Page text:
Noble Life

What are you looking for in your equine veterinarian?

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What are you looking for in your equine veterinarian? When I think of this question four main areas come to mind:

1) Availability

Horse owners look for veterinarians that can come out to see their horses in a timely manner. This means if the horse has an issue that needs to be seen the client can get an appointment in a manner of days instead of weeks. Clients look for veterinarians that are available for ranch calls to go out to where the horse is located for emergencies that occur both during the day and after hours. It’s ok to have a relationship with a second equine veterinarian when your primary veterinarian is not available or is out of town.

Clients appreciated when a doctor can communicate via text or email pictures of ongoing wound cases to decide when to schedule the next re-check appointment. 

2) Communication

Clients are looking for veterinarians that are easy to communicate with. Whether you are dealing with your veterinarian directly or with their office staff you want to feel your message is making it to the doctor. The biggest complaint I hear from clients about other practices is when doctors simply do not answer their phones or if clients are put on extended holds during emergencies. Some veterinarians simply do not pick up their phones and clients are left waiting, wondering if they will get a call back or if they should try vet #2. If the vet does not see after hour emergencies then this needs to be on their voicemail or if they are not available the client would like a call back letting them know.

You should never text your veterinarian about emergencies. Always call! While being able to text your veterinarian is a nice feature we have in this digital society do not abuse the privilege as clients. Texting is a nice way to remind clients of appointments and reorder medications but be courteous when doing so. I do like texts for updates of ongoing conditions and being able to see pictures to determine when the next recheck appointment needs to occur. However, our phones are always on us because we do emergency work. That does not mean I need a call on New Year’s Eve asking when I can come out for a routine dental exam and teeth float.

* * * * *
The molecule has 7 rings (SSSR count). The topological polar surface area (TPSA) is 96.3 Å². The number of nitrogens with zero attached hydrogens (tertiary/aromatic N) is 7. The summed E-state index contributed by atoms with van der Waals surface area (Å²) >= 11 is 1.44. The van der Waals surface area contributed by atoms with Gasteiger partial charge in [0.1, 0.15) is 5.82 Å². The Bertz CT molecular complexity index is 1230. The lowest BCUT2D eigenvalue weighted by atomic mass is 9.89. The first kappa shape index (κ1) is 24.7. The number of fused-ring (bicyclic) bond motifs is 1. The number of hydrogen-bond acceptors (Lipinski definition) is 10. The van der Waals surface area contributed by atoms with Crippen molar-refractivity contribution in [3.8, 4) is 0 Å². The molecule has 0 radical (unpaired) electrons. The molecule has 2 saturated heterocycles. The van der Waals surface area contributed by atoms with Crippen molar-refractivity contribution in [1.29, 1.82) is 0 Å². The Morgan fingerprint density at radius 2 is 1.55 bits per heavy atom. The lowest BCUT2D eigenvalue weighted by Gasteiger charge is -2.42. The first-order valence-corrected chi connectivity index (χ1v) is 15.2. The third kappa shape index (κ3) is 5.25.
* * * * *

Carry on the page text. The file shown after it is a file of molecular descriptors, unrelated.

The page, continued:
The biggest complaint among my colleagues is that clients are inconsiderate of our down time. While I am glad the 9 pm call is just a call to reorder medications and does not mean I need to get out of my warm pajamas to go treat a horse for colic in the pouring rain, the call should have been made during normal business hours.

Clients appreciated when a doctor can communicate via text or email pictures of ongoing wound cases to decide when to schedule the next re-check appointment.

Is your veterinarian available for ranch calls or do they only have haul in services after hours?

3) Bedside Manner

Clients are looking for veterinarians that show compassion when their fur kids are in pain or during illness. Many of my clients feel like friends or family members. I have heard this from colleagues who are all types of veterinarians. We cry with them when we put their animals down, we have had cups of coffee with them after long after-hour emergencies, and we say hi to them when we’re at the grocery store picking up more coffee creamer.

4) Honesty

I am not a specialist. I do several things well but I am not board verified at any one specialty. Whether you are a new graduate or an oldie but goodie, as veterinarians we sometimes see things that make us scratch our heads. Clients appreciate when you think their animal needs to go to a referral hospital for additional diagnostics and another pair of eyes then trying acting like we are experts at an unknown illness we have never seen before.

There are many important areas to consider when choosing a veterinarian.  To many of us our horses are our family members. To me it is important to find a veterinarian that is available, accessible, compassionate and honest to help you with all your routine and emergency equine health needs.

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Amy Wright was born and raised in the Central Valley of California. She grew up raising and showing a variety of animals from 4-H to National levels. While completing her Bachelor’s degree she was a member of the California State University, Fresno NCAA Equestrian team. Cutting and Sorting are her current passions although she has shown a variety of disciplines from Hunter/Jumper, Western Pleasure, Reining and Barrel Racing. She is a recent graduate from St. Matthew’s University in Grand Cayman and completed her clinical year at Oklahoma State University in Stillwater, Ok. She was the St. Matthew’s American Association of Equine Practitioners Student Chapter President and has received awards such as a 2012 Winner’s Circle Equine Scholarship Recipient and 2013 Abaxis Award for Excellence in Equine Medicine.

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